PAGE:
This subsidy comes through Heritage’s status as a tax exempt organization. This gets them out of paying various state and local taxes, but most importantly it means that the contributions it receives are tax deductible for the rich people who make them. That means that when the Koch brothers or their equivalent throw $100 million at the Heritage Foundation, $40 million of this contribution comes out of their tax bill.

Immanuel Wallerstein: Libertarian politics in the United States

Has the time come for a shake-up of the U.S two-party stranglehold?

The general elections of most countries with parliamentary systems have largely functioned in the same way. They have had some regular alternation between two parties, one ostensibly left-of-center and one ostensibly right-of-center. In these systems, there has been little difference between the two main parties in terms of foreign policy and only a limited set of differences on internal politics, centering on issues of taxation and social welfare.

However, the actual mechanics of the elections in different countries vary. The system used in the United States has been possibly the most constraining in maintaining this two-party pattern. This is the result of two features in the U.S. Constitution. One is the exceptionally important role of the president, leading parties to put winning the presidential election as their first priority. The second is the curious system by which the president is chosen – an electoral college, in which, for 48 out of 50 states, the method of choice is a one-round election in which the winner of a plurality in a given state takes all of its electoral votes.

The combination of these two features has made it virtually impossible for “third party” candidates to win presidential elections or to be more than “spoilers.” Up to now, libertarians have largely run as “third party” candidates. Libertarianism has never been, therefore, an important force in affecting policy choices or electoral preferences. The seriousness of the attempts by Sen. Rand Paul to obtain the Republican nomination has changed all that.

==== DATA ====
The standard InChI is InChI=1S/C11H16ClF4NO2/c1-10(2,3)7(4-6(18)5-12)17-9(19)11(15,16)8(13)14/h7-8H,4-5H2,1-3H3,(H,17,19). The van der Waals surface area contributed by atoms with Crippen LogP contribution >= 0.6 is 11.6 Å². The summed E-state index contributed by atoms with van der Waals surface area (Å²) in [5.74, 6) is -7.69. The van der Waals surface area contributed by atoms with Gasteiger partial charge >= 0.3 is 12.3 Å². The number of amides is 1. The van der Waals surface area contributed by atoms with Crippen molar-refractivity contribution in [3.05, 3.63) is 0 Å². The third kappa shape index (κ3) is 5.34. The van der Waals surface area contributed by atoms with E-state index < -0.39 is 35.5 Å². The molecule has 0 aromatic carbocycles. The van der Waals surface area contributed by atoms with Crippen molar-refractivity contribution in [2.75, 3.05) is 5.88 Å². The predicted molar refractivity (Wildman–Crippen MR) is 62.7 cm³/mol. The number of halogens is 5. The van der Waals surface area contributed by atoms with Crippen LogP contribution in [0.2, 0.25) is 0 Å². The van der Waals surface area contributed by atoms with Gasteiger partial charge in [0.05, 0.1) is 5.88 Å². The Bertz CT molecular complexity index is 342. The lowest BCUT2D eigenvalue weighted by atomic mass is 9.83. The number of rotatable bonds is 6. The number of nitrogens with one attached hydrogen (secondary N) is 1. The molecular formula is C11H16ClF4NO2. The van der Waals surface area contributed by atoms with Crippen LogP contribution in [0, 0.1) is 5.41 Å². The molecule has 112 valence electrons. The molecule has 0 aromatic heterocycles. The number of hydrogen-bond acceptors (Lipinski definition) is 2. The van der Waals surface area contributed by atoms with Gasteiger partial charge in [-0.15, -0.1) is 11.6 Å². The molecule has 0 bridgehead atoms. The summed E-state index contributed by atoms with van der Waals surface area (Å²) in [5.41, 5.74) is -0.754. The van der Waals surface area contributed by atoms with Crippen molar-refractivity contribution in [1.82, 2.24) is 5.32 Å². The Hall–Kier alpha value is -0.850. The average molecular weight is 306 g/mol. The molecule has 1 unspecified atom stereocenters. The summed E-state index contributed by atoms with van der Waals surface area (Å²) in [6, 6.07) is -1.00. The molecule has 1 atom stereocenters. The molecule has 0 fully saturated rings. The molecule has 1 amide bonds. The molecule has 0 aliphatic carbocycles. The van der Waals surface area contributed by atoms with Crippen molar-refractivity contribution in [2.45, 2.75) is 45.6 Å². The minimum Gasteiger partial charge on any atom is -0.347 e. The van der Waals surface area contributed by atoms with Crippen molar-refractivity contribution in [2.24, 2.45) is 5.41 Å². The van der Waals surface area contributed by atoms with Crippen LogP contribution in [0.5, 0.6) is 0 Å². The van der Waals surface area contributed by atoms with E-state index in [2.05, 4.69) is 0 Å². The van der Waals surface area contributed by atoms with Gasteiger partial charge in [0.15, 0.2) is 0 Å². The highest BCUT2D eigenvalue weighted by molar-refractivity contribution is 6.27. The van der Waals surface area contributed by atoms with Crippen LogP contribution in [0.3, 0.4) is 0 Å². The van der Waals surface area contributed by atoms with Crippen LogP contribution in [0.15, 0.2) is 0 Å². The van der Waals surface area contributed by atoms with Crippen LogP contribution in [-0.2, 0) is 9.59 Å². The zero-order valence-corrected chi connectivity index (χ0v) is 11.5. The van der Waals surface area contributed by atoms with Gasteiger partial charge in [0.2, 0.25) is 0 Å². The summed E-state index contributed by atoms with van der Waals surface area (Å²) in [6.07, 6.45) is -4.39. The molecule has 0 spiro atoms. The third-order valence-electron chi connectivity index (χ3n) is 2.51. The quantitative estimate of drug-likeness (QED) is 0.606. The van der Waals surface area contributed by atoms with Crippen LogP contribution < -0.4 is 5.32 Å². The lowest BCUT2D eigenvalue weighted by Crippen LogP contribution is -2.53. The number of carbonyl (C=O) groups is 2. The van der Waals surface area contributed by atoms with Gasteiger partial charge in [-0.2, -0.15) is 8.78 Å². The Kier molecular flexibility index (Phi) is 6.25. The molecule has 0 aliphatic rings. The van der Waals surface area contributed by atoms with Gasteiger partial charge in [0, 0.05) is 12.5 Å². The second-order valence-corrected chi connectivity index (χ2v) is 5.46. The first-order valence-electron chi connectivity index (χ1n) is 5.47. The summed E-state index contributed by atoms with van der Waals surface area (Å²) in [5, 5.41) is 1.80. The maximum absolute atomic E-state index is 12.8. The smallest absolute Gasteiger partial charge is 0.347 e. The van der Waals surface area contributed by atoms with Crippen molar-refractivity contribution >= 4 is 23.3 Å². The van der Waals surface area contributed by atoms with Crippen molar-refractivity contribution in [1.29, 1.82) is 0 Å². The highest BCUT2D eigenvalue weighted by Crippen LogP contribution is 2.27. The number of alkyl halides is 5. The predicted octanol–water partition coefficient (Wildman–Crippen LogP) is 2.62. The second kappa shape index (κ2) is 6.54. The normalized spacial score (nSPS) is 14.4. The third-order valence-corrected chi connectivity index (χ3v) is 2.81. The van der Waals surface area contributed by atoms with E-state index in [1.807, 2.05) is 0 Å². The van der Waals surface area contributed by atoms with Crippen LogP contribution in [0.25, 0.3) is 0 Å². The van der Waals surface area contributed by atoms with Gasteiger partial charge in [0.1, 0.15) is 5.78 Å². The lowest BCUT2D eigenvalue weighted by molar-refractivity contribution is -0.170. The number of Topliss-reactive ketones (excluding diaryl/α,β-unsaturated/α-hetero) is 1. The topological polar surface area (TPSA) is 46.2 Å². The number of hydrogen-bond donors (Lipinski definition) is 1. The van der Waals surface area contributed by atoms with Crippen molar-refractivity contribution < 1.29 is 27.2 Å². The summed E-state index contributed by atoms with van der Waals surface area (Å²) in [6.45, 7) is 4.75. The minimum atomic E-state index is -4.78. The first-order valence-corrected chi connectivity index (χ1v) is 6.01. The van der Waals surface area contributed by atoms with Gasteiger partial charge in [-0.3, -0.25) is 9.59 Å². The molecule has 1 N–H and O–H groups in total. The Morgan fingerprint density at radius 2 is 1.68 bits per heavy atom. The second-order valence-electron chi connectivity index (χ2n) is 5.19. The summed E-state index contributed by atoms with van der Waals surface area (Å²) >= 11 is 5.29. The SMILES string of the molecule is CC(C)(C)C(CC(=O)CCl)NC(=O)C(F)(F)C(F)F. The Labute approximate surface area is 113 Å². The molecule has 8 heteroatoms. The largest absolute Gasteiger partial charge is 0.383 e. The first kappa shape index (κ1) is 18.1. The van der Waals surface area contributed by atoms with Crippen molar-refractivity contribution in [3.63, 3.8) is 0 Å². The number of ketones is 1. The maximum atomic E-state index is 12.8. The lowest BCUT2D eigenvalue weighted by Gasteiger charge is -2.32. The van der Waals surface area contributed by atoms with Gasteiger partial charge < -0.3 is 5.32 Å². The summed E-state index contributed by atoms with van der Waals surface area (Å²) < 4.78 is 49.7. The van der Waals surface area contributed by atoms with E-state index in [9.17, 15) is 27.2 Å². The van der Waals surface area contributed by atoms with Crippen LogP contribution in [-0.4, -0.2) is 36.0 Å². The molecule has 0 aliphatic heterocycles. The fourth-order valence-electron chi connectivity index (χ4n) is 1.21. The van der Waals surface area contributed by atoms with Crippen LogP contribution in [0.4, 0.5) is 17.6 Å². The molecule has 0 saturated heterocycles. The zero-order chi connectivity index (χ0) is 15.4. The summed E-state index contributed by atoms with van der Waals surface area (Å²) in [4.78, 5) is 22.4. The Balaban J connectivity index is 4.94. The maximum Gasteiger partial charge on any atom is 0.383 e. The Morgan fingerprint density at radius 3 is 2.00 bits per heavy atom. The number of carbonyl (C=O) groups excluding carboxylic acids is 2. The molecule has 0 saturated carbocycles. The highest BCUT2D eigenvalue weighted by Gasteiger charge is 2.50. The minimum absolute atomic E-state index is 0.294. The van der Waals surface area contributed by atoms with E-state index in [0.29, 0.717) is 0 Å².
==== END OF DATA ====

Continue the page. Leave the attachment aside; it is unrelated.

Robert Reich: The Distributional Games

It’s true that history and policy point to overall benefits from expanded trade because all of us gain access to cheaper goods and services. But in recent years the biggest gains from trade have gone to investors and executives while the burdens have fallen disproportionately on those in the middle and below who have lost good-paying jobs. By the same token, most Americans are saying “no deal” to further tax cuts for the wealthy and corporations. In fact, some are now voting to raise taxes on the rich in order to pay for such things as better schools, as evidenced by the election of Bill de Blasio as mayor of New York. Conservatives say higher taxes on the rich will slow economic growth. But even if this argument contains a grain of truth, it’s a non-starter as long as 95 percent of the gains from growth continue to go to the top 1 percent — as they have since the start of the recovery in 2009.

Harvey Wasserman: The Nuclear Omnicide

In the 35 years since the March 28, 1979, explosion and meltdown at Three Mile Island, fierce debate has raged over whether humans were killed there. In 1986 and 2011, Chernobyl and Fukushima joined the argument. Whenever these disasters happen, there are those who claim that the workers, residents and military personnel exposed to radiation will be just fine.

Of course we know better. We humans won’t jump into a pot of boiling water. We’re not happy when members of our species start dying around us. But frightening new scientific findings have forced us to look at a larger reality: the bottom-up damage that radioactive fallout may do to the entire global ecosystem.

When it comes to our broader support systems, the corporate energy industry counts on us to tolerate the irradiation of our fellow creatures, those on whom we depend, and for us to sleep through the point of no return.